Sudden Oak Death continues its steady slog north, the Oregon Department of Forestry announced this week.
Sudden Oak Death is caused by a pathogen called P. ramorum, which primarily attacks tanoaks.
In 2001, an estimated 9 square miles of land in Curry County was infected with SOD; since then, it has grown to more than 500 square miles, most of it in the south end of the county. The quarantine area now extends from Gold Beach and 13 miles east along the Rogue River, dog-legging south and east to the border at a point about two-thirds of the way to Josephine County line and west to the coast.
The pathogen infects primarily tanoak trees and has led to forestry officials treating hundreds of acres to keep it from spreading to other areas.
In 2018, the ODF found 40 new infestations at or beyond the “generally infested area,” which encompasses an area about an eighth the size of the county in and around Brookings to Carpenterville. Maps indicate, however, there are numerous infested spots outside that area, including about a dozen in the Chetco Bar Fire scar.
Officials at many levels — forestry, state and local — are working to keep SOD from spreading out of the county and infesting trees in other areas of the state. State Rep. David Brock Smith, R-Port Orford, often said during his tenure as a Curry County commissioner that if the pathogen spreads further, it could devastate the forestry industry in Oregon.
“The spread of Sudden Oak Death and EU1 could have devastating impacts on our local economy and environment,” said U.S. Sen. Jeff Merkley, who has worked to secure funding to fight SOD. “It has been enormously gratifying to see partners from a broad swath of governments and industries working together to address this crisis.”
If the entire county were to be placed in quarantine, the odds are dramatically increased that any plant product would not be purchased in other countries without an official declaration that the item if SOD-free.
“It has the potential of closing down the Port of Coos Bay,” Smith said in 2015, referring to countries that won’t accept logs and other items that originate in SOD-infected areas. “All the nursery industries, the lily bulbs, would be devastated.”
To further frustrate matters, a new strain — EU1, from Europe — was discovered here.
That strain attacks Douglas fir — the state tree — and other iconic state flora. Additionally, it is more aggressive and can cross-breed with the variant that attacks tanoak trees.
To locate new tree infestations, foresters “bait” streams to capture pathogens. If none are discovered, it is generally safe to assume there are no infested trees upstream. But if the test is positive, baits are placed farther upstream in an attempt to locate the tree from which the SOD pathogen originates.
According to Sarah Navarro, a forest pathologist with the ODF, 47 baits were deployed inside and outside the quarantine area this year, and 15 drainages tested positive — most of which had done so in past years.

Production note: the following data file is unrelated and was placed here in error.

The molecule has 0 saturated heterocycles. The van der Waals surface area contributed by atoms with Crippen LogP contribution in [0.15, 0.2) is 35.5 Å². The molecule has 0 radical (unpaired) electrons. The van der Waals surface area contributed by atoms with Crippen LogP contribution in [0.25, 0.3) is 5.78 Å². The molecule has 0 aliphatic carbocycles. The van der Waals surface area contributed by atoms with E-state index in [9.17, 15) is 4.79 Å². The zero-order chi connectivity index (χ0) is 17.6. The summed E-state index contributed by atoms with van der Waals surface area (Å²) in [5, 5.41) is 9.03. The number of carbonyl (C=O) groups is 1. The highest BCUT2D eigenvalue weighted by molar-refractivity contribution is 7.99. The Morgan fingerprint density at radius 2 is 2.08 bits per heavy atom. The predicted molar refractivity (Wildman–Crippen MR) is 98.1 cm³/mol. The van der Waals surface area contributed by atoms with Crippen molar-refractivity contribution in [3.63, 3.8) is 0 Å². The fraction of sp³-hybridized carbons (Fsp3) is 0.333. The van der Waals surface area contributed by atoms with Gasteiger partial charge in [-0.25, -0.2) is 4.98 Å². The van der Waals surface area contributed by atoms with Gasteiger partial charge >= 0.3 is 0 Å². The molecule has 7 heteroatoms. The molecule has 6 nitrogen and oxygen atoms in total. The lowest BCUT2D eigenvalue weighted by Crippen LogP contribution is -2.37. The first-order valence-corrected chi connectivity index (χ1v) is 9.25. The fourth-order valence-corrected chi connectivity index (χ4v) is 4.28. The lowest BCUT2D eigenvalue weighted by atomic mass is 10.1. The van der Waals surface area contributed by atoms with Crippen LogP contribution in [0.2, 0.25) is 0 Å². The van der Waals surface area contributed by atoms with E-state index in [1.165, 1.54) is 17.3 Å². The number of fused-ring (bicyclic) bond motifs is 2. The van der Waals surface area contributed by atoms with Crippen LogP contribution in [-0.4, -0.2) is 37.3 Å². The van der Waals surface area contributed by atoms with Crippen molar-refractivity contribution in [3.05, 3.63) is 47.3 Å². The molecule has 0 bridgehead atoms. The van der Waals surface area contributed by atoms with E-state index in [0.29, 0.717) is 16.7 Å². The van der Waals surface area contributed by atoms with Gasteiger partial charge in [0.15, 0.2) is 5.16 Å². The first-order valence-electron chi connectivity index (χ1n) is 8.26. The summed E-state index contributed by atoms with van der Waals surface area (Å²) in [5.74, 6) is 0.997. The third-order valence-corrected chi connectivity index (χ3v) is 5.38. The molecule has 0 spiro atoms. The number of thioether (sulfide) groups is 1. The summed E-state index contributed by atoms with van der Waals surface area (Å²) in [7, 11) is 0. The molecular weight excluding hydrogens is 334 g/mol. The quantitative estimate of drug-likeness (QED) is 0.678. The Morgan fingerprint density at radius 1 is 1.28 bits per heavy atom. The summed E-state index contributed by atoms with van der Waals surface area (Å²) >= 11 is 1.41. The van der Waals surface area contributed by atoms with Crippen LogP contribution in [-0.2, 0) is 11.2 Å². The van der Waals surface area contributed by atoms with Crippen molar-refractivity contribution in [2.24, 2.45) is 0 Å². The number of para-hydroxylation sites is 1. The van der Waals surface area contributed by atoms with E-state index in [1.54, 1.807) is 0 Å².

One test near Carpenterville, however, indicates there might be another infestation upstream from a tree that tested positive in 2017.
Treatments this year
Treatment typically involves felling the infested tree and treating a 300-foot buffer around it by burning or chipping trees and brush.
The Forest Service treated three infestations on 58 acres, the state treated one infestation covering 16 acres and private landowners treated 337 acres to eradicate 24 infestations. There were 12 infestations of EU1 — mostly in the same areas as those found in 2017 — requiring treatment of 425 acres.
In 2018, there were 74 confirmed EU1 positive trees, Navarro said, and lineage testing is pending for 20 more. Most of those have been treated or prepared to be burned this month.
This year, the SOD Task Force hired Mason, Bruce and Girard, a natural resource consulting firm from Big Bear, California, to determine the cost of treatment, lost timber value due to that treatment, the cost to certify exports as being SOD-free, effects on tourism and impacts to landowners and cultural values of Indian tribes.
That firm is also working with researchers at North Carolina State University to develop a new model to determine the rate of SOD spread in Oregon. That report is due out this month, Navarro said.
Oregon State University’s Extension Service also recently published a new guide for homeowners; it can be found at https://catalog.extension.oregonstate.edu/em9216
Paying for it all
SOD eradication in itself has turned into its own industry, with efforts in 2018 costing about $2.375 million.
Until 2016, the state allocated $100,000 to treat SOD in Curry County. But when the EU1 strain struck, the governor convened a task force to aggressively address the problem.
Merkley was successful and brought back $1 million to fight the pathogen.
“That, combined with the $1 million dedicated from the Oregon State Legislature, is helping to have a significant impact on the spread of the SOD pathogens,” he said.
Federal funding has been used in the past, and this September, the state allocated $1 million from the state emergency fund to treat EU1 infested sites.
“I will continue to do everything I can at the federal level to fund research, education and mitigation, because we’ve made good progress, but the work to eradicate the NA1 and EU1 pathogens has a long way to go,” Merkley said. “We need to work collaboratively on more and better solutions to fight these pathogens.”